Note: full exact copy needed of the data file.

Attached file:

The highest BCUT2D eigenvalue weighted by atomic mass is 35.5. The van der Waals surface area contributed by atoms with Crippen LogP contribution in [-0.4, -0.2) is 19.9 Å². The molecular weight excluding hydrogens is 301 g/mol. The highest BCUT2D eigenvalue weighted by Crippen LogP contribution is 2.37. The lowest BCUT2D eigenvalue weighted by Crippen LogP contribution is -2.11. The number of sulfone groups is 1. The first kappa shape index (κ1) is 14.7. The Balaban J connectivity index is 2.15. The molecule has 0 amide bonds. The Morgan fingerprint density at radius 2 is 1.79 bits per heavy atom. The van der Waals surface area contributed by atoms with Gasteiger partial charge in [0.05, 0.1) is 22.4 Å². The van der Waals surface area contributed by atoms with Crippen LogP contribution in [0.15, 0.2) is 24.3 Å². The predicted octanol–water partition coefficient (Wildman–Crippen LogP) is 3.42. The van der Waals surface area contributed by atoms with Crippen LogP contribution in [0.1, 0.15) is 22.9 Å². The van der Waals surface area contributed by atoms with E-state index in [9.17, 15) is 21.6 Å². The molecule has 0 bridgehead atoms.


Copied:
The highest BCUT2D eigenvalue weighted by atomic mass is 35.5. The van der Waals surface area contributed by atoms with Crippen LogP contribution in [-0.4, -0.2) is 19.9 Å². The molecular weight excluding hydrogens is 301 g/mol. The highest BCUT2D eigenvalue weighted by Crippen LogP contribution is 2.37. The lowest BCUT2D eigenvalue weighted by Crippen LogP contribution is -2.11. The number of sulfone groups is 1. The first kappa shape index (κ1) is 14.7. The Balaban J connectivity index is 2.15. The molecule has 0 amide bonds. The Morgan fingerprint density at radius 2 is 1.79 bits per heavy atom. The van der Waals surface area contributed by atoms with Gasteiger partial charge in [0.05, 0.1) is 22.4 Å². The van der Waals surface area contributed by atoms with Crippen LogP contribution in [0.15, 0.2) is 24.3 Å². The predicted octanol–water partition coefficient (Wildman–Crippen LogP) is 3.42. The van der Waals surface area contributed by atoms with Crippen LogP contribution in [0.1, 0.15) is 22.9 Å². The van der Waals surface area contributed by atoms with E-state index in [9.17, 15) is 21.6 Å². The molecule has 0 bridgehead atoms.